So when I moved to Berlin a few years ago, I was immediately struck by the number of white dreadlocks on display – not completely offended, just slightly perplexed. What I assumed was a 1990s fashion hangover clearly had stronger roots in something inherently European. At the same time, I realised that talk of cultural appropriation was beginning to percolate here as well. At this year’s Queer Zine Fest, for example, an event that was billed as “a space that centres around marginalised people”, the mostly white production team partnered with the watchdog group White Guilt Clean-Up to find ways to make the festival more racially sensitive. They came up with a door policy that outright banned white people with dreadlocks from attending.

But was it really appropriate to import this conversation wholesale from the US? And why were there so many Germans with dreads, anyway? I decided to do some digging.

The first indicator that the cultural appropriation debate had taken roots here was that it took me literally weeks to find a white person with dreadlocks willing to speak to me about race. Luckily, I met Jan Muche.

Jan’s studio, located in the heart of Wedding, is lined floor-to-ceiling with his boldly coloured paintings. Red, black, and white lines cut across glossy canvases, brutal and stark. You could easily picture them as the work of an austere-looking man in a black turtleneck, but Jan couldn’t be farther from that art school cliché. Tall, affable, and in his early 40s, Jan wears his dreadlocks in a long ponytail that falls down to the middle of his back, and I can immediately tell they convey the message he wishes them to: that he’s a creative whose hairstyle is both a casual afterthought and an aesthetic consideration.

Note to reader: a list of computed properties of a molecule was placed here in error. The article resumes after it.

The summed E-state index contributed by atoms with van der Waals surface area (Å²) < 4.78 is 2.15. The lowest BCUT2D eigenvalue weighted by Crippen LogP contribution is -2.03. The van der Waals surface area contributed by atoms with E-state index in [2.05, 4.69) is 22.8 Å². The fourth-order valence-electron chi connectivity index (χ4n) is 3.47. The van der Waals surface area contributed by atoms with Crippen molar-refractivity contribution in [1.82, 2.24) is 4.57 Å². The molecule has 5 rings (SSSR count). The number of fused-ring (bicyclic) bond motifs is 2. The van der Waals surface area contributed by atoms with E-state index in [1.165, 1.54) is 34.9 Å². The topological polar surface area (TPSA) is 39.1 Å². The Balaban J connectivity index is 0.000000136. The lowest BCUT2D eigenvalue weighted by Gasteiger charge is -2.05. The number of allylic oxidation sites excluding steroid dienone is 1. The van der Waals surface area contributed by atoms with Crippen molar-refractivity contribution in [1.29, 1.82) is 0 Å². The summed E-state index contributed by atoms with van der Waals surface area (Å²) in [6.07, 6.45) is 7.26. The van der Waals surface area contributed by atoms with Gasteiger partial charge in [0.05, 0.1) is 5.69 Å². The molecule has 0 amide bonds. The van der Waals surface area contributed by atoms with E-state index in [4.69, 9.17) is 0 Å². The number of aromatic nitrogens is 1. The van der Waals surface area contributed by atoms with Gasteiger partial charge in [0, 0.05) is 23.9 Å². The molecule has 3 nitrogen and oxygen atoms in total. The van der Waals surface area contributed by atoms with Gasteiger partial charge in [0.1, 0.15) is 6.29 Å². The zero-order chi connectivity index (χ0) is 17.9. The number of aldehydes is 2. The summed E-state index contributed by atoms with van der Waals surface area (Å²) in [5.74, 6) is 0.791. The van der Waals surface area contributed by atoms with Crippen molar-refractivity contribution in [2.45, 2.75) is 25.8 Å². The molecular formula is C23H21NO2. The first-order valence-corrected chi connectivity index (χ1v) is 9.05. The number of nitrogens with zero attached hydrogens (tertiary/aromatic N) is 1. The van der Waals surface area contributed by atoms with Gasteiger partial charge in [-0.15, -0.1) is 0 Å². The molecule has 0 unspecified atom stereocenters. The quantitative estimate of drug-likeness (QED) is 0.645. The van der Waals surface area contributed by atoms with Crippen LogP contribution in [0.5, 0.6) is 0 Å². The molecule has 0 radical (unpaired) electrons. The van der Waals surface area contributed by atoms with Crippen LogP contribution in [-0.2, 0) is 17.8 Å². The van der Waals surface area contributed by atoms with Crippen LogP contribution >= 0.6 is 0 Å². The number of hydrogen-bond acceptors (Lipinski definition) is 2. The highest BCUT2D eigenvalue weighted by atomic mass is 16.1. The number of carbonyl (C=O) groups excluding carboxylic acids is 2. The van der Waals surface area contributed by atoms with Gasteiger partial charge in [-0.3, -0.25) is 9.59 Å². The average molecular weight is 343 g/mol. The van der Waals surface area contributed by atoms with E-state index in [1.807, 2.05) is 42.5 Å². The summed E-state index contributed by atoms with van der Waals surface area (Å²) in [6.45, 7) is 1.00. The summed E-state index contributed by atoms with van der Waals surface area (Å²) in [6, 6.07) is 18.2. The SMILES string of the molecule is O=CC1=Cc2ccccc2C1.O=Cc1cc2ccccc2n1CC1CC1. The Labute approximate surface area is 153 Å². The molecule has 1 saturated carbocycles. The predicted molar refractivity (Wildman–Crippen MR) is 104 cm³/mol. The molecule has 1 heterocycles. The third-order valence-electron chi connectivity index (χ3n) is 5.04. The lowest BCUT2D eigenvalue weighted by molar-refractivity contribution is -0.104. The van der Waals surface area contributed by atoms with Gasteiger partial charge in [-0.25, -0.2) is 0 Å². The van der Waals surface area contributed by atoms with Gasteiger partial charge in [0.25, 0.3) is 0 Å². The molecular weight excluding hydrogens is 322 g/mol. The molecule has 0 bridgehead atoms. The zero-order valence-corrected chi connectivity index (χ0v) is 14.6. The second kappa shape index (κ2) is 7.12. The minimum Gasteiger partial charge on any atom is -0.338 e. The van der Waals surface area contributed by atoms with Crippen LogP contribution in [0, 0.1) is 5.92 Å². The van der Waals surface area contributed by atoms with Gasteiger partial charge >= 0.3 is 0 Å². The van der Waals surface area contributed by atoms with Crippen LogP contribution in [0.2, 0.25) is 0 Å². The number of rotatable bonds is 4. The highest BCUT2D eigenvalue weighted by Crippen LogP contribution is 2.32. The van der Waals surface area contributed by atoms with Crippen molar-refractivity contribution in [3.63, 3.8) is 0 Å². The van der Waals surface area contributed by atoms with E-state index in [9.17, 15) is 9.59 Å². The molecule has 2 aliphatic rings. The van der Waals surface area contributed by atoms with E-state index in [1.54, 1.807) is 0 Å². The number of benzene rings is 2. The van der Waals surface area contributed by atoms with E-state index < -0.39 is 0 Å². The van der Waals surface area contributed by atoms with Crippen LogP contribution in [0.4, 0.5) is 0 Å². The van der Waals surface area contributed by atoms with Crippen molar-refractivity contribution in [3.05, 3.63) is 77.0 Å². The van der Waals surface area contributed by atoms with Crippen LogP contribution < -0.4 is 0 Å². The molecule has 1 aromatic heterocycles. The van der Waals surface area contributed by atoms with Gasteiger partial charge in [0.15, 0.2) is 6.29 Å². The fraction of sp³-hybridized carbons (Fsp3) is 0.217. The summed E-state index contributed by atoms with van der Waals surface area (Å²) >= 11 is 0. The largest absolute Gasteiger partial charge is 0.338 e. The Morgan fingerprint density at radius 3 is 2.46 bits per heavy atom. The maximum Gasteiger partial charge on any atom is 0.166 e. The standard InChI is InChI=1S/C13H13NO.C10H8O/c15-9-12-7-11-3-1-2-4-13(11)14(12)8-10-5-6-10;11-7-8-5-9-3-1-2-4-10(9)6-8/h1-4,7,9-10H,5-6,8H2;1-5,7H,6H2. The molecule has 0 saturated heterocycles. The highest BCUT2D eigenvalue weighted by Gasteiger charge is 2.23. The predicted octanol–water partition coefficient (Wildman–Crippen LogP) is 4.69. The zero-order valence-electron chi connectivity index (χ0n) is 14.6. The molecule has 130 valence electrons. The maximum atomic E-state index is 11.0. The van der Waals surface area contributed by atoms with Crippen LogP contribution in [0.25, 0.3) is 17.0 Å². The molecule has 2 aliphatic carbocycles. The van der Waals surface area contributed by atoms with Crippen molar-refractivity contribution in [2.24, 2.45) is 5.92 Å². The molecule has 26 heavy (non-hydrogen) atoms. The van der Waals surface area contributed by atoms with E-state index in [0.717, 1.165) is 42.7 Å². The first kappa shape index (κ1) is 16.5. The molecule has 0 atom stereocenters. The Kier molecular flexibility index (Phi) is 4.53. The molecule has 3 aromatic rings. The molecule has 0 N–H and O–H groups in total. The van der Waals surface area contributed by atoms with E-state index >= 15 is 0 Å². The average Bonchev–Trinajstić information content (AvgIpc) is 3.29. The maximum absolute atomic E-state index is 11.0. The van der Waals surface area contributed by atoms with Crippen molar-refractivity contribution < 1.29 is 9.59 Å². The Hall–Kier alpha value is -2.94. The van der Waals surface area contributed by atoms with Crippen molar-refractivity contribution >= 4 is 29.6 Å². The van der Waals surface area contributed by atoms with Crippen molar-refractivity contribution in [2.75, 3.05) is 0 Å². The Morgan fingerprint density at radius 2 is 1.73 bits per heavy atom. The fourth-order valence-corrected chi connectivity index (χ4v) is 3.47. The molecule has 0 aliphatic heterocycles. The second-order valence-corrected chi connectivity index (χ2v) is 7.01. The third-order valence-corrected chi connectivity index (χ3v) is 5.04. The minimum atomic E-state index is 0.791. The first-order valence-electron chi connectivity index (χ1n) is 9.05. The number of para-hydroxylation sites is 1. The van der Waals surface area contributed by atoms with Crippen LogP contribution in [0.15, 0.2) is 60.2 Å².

Jan started growing his hair when he was 18, right before he moved to Berlin from western Germany. “It was really more about laziness,” he explains as we sit down among his studio’s bric-a-brac. “I stopped brushing my hair, and then I had, like, a big bubble on my head and had to do something with it. I felt like, ‘This is me!’ quite fast, but it wasn’t a political or cultural statement. I would say it’s the most unfashionable haircut you can have – I came more from a punk and squatter movement, and the challenge was to look as stupid as you could,” he says with a laugh. “It’s still a haircut where people think they can deduce something about your identity. But for example, I really hate reggae music, and I was never into the typical hippie scene.”

Listening to him, I was taken aback. In my mind, there was no separation between dreadlocks and black culture. Our hair locks naturally and white hair doesn’t, so I always assumed that white dreadlocks were an emulation of black ones. That they could be considered to exist on their own, completely disassociated from black hair, was an entirely new concept.